Posted by: Louise | April 7, 2011

negative capacity

One thing that may happen if you spend a long time looking is that you may learn nothing, or at least nothing you can put clearly in words. Patient looking is not usually a puzzle-solving activity: you don’t “solve” a sunset or a painting. Looking, after all, is not reading. The poet Keats had a wonderful expression for this state of mind: he called it negative capability: the capacity “of being in uncertainties, Mysteries, doubts without any irritable reaching after fact & reason.”
James Elkins – Ice halos in the sky

I didn’t know it would feel like this. My head is swimming. It hurts, it is thinking so hard. I feel lost. I have a different analogy everyday – constipated (gross, but accurate). I’ve been avoiding the inevitable one – labour, giving birth. I passed the transition stage early last week. Now, not only does it feel like I am actively pushing, groaning, straining with every ounce of my strength, but I have been fitted into a wetsuit. Straining and constrained.

Today’s analogy, probably helped by the reprieve from effort the above quote offered is more floaty. It’s like my thoughts are a sheet caught up in the wind, floating skyward, and I have to find some string and fix it to the corners to try and pull it back down – to land it. I told K this and he said I was probably discovering that the sheet didn’t have corners….

So I am sitting here strangled in thesis, unable to see woods for trees, deadline “oh so very close” and the obvious hits me, the really bleeding obvious. Two years ago I was busy completing my final assignments (all except the thesis, that is). The weather was brightening. I was up there at the top of the house, at my desk, disconnecting myself from family, disconnecting myself from the day-to-day, focused on the end of studying, focused on the last few weeks of my pregnancy, anticipating those weeks filled with trashy magazines and relaxing, grounding myself back into my life with my daughter growing away inside me.

And then I finished my last assignment and thought – all I need now is to feel Laura kick.

And I didn’t.

Ever again.

And I’m in that space now and it hits me – I’m not ready to give birth.

I remember when I was pregnant with the Giraffe Princess and I couldn’t conceive of there being a baby at the end of it. No reason. Just our first and it all seemed so improbable. I was driving along one day – daydreaming – and I pictured a nurse handing me this baby and I looked at her and asked the nurse – Can I keep her?!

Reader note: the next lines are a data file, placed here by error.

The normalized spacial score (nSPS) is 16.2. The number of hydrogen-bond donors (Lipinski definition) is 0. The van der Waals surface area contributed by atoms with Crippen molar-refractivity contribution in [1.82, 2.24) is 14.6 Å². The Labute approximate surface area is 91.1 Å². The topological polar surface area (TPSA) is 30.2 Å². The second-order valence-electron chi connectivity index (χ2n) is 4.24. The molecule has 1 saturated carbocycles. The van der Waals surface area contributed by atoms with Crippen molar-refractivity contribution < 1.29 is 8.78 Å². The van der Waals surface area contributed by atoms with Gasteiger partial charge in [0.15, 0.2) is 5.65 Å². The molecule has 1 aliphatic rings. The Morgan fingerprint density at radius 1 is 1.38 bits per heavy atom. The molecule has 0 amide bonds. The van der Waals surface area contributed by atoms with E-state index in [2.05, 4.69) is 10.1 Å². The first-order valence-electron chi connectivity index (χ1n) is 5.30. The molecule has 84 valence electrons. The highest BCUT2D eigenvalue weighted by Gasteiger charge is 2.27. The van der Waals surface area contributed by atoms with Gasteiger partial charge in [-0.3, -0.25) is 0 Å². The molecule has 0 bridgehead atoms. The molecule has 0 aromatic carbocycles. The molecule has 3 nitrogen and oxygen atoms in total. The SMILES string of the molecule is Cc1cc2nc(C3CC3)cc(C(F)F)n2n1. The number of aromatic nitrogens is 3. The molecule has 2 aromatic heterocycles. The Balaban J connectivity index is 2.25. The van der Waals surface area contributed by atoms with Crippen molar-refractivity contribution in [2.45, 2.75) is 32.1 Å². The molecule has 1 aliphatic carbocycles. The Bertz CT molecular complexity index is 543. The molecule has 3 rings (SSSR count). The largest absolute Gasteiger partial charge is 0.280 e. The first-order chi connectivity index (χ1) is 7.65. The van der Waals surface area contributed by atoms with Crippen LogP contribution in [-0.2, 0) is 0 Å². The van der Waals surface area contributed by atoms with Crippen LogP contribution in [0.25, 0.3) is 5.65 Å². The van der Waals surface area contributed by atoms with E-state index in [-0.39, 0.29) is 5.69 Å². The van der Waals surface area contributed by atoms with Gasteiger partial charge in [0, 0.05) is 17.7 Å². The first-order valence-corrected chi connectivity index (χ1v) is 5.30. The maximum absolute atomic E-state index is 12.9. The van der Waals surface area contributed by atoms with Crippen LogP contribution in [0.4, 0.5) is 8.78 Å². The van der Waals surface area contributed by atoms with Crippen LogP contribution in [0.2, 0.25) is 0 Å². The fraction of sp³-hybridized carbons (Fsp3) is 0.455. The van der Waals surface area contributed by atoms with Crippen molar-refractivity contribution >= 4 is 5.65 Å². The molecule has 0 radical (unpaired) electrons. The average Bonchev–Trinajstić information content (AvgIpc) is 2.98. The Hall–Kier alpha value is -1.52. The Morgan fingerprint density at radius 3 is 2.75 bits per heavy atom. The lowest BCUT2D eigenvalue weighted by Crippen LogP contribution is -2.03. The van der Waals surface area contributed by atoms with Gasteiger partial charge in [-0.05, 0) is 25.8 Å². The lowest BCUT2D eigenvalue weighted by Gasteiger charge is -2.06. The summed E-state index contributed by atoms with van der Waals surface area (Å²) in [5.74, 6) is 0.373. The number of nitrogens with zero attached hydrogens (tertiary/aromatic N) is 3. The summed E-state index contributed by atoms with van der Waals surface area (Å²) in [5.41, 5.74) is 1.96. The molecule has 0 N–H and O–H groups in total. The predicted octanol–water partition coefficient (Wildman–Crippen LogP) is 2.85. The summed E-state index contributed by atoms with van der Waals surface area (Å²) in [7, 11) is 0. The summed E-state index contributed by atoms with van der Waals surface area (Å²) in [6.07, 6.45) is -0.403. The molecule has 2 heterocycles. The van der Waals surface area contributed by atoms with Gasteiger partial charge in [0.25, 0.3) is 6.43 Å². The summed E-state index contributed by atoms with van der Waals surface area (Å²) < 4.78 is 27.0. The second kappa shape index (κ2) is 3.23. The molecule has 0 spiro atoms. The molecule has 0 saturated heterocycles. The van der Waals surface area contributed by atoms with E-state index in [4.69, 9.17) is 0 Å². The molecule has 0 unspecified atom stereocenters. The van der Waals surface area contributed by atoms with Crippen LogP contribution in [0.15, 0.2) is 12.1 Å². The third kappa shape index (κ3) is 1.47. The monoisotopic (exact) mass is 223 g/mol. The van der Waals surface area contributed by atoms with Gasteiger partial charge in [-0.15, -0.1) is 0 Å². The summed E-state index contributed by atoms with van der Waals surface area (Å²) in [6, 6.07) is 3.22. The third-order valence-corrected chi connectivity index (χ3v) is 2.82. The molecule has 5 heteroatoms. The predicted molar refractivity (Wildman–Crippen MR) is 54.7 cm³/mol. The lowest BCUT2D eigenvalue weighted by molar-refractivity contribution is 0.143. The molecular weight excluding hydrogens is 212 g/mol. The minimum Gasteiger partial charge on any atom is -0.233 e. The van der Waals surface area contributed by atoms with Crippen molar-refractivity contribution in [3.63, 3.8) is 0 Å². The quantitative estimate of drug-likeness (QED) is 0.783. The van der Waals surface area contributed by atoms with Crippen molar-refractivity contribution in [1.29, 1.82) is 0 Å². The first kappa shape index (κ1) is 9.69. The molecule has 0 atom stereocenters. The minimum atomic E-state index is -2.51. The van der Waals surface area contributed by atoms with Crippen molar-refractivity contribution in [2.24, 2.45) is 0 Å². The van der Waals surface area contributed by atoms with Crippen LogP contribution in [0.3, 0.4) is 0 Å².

Can I keep her?

Laura & Mum

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Responses

  1. “One thing that may happen if you spend a long time looking is that you may learn nothing, or at least nothing you can put clearly in words. Patient looking is not usually a puzzle-solving activity: you don’t “solve” a sunset or a painting. Looking, after all, is not reading. The poet Keats had a wonderful expression for this state of mind: he called it negative capability: the capacity “of being in uncertainties, Mysteries, doubts without any irritable reaching after fact & reason.”

    Your quote is the only thing I can “put in words” to describe what I feel looking at the picture of you and Laura. That, and some kind of nameless, wordless, aching resistance against Laura’s death. I do not want her to die. I want her to live. I want you to have her and hold her and know her and not have to miss her.

    I can’t help crying. And what you feel – every day – is so much deeper than crying.

    I am so sad that your daughter died.

    And I marvel at how much her life matters and how much your life matters, and how I would never have known about either of you if she hadn’t died. It is all wrong.

    Thank you for sharing her,

    Cathy in Missouri

  2. Every time I read those words of yours… about waiting to feel her kick.. it makes my heart ache. Knowing the rest of the story is not something that comes without a heavy heart. I am so sorry that life is os different now Louise.. I wish there were a way for all of us to get just once chance, one moment go back to.. and to change everything in the blink of an eye.


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